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Thursday, September 29, 2022

10 Incredible Fox Facts

Have you ever called someone a “sly fox”? Even back in Ancient Greece the fox was celebrated for its cunning, as seen in Aesop’s tale about the fox and the crow. For thousands of years foxes have been known for their incredible intelligence and resourcefulness—and for good reason! These small furry animals are quick, smart, and exceptionally clever. But did you know that foxes are also incredibly cute, smell kind of funky, and make great parents? Keep reading to learn more about these witty and fascinating creatures as we take a closer look at 10 incredible fox facts!

1.      Foxes Live All Over the World, and in All Kinds of Habitats

Animals that Stay Up All Night - Fennec-fox
The fennec fox lives underground and only comes out when the temperature falls.

DONGSEUN YANG/Shutterstock.com

Found on every continent except for Antarctica, foxes live all over the world and thrive in just about every kind of habitat. From countryside meadows and forests to mountains, deserts, grasslands, freezing tundra, and even in human cities. In fact, on rare occasions foxes have even been kept as pets inside human homes! Only about 12 fox species are “true” foxes under the Vulpes genus. However, there are a few animals that we call “foxes” that are not in the vulpes family, like the Cozumel fox, the island fox, and the gray fox.

The fennec fox is the smallest species of fox in the world. These adorably big-eared desert foxes grow between 13.6-15.6 inches long, with tails that are 9.1-9.8 inches long. Fennec foxes live in the Sahara Desert. On the other end of the spectrum is the red fox, which is the largest fox species in the world, as well as the most well-known. When you see a fox in a cartoon or movie, it is usually a red fox. These large foxes live throughout the entire Northern Hemisphere and grow 14-20 inches tall. Their long, bushy tails are 11.8-21.9 inches long.

Even though they have more of a feline appearance, foxes are actually part of the canid family—which means they are related to dogs, coyotes, and wolves!

However, foxes are the only kind of canid in the world that has retractable claws—just like cats! In addition, they also have long whiskers on their snouts, as well as on their legs, which help them to navigate in the dark. Foxes also have great night vision and have vertical pupils that look like cat eyes. And believe it or not, cats even purr when they feel relaxed!

3.      Foxes Can Smell Pretty Bad

If you’ve ever been around a fox, you probably noticed that it doesn’t smell all that great. Foxes have many scent glands and sacs throughout their bodies—near the base of their tails, in their mouths, and on their skin—that produce chemicals and musky smells. They use these glands, along with their urine, for scent marking, which produces a smell that is pretty hard to get rid of. Interestingly, the “violet gland” at the base of a fox’s tail allegedly produces a musket yet somewhat floral-smelling scent. However, it still doesn’t smell pleasant.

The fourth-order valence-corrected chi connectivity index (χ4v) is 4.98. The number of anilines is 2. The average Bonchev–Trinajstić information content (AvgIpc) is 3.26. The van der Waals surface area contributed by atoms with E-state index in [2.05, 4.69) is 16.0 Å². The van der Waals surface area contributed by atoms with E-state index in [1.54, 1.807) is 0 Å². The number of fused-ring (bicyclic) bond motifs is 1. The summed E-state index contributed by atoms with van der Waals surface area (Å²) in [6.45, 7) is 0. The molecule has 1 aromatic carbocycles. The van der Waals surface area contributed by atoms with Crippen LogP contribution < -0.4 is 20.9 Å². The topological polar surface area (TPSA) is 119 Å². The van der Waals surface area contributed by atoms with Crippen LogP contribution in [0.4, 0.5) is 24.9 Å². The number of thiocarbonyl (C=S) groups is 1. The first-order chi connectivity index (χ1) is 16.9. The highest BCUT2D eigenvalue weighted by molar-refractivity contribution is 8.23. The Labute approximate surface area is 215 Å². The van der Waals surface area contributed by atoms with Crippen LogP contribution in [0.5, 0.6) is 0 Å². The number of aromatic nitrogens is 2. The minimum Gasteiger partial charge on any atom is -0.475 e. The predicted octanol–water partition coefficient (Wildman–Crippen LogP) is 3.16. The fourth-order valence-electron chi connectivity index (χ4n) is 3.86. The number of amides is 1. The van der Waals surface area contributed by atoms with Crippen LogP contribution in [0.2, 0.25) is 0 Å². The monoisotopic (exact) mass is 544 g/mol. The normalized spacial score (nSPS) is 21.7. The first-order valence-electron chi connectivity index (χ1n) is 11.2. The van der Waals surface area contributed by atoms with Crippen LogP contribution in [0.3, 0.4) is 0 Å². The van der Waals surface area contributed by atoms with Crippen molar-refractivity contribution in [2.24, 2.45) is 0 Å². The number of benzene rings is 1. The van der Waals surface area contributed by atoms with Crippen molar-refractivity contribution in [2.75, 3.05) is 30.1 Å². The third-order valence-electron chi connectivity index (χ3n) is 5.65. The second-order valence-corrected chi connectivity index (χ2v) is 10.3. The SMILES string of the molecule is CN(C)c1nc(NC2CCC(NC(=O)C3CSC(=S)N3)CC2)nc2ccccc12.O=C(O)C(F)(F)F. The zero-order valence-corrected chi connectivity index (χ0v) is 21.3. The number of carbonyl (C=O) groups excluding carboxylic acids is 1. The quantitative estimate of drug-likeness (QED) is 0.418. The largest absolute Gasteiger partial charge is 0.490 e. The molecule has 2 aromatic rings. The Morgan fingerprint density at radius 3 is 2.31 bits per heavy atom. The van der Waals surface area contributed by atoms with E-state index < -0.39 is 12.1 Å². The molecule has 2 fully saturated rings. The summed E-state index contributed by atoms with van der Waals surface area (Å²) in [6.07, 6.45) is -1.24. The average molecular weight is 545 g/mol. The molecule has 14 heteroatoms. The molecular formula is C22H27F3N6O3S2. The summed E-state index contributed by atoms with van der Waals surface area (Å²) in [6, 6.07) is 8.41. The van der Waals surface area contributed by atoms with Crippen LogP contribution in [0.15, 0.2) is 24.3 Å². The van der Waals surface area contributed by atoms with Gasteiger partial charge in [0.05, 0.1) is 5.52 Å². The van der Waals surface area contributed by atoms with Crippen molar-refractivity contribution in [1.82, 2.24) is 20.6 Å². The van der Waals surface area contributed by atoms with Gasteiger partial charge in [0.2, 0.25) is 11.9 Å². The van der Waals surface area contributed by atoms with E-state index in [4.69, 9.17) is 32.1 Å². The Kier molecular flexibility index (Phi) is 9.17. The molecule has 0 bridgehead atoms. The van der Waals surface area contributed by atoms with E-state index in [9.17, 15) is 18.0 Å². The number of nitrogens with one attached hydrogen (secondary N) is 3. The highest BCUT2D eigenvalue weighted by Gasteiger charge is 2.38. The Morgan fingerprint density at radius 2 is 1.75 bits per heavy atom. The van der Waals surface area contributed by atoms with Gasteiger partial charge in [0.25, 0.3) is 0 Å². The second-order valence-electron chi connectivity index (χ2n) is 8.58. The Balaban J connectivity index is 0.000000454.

Foxes use their scent glands to communicate with one another and to mark areas where they’ve buried their food, their territories, tree branches, rocks, and even their own partners! Foxes can get a bit possessive, and many seem to feel the need to mark everything so that other foxes know to leave it alone.

4.      Foxes Are Extremely Vocal

Fox scream at night - grey fox in tree
Foxes make noise more similar to a dog’s bark than a woman’s scream.

Danita Delimont/Shutterstock.com

Remember that goofy song a few years back, “What does the fox say?” Well, it turns out that one of the incredible fox facts is that they actually have a lot to say! Red foxes, in particular, have over 20 different calls and sounds that they use to communicate with one another. Since foxes are nocturnal, you will likely only hear these sounds at night, which can be a bit of a shock if you’re not expecting it—especially if you hear a fox using a high-pitched scream to scare off predators.

When a male fox wants to scare off other competing males, he makes a sound kind of like a woman screaming. When a female red fox wants to attract a mate, on the other hand, she makes short, shrill shrieking sounds. Other fox sounds include barking, howling, screaming, squealing, and ‘gekkering’. Gekkering involves a varied sequence of howls and yelps, combined with a low rattling. It’s an extremely unique sound to say the least. Foxes use gekkering sounds when they are fighting, or when cubs are playing.

5.      Many Foxes Mate for Life

One of the times you will hear many of these unique fox sounds is during mating season, which is typically from December through February. An amazing fox fact is that most fox species are monogamous and mate for life. In fact, some species will not find a new partner if their mate dies. However, not all species are monogamous. Some mates stick together even when the mating season is over, while others do not seem to associate outside of mating season.

A female fox is called a vixen, while a male fax is called a tod or a dog fox. Baby foxes are called pups, cubs, or kits. Like other canine species, foxes live together in groups called leashes or skulks. However, unlike other canines, foxes hunt alone.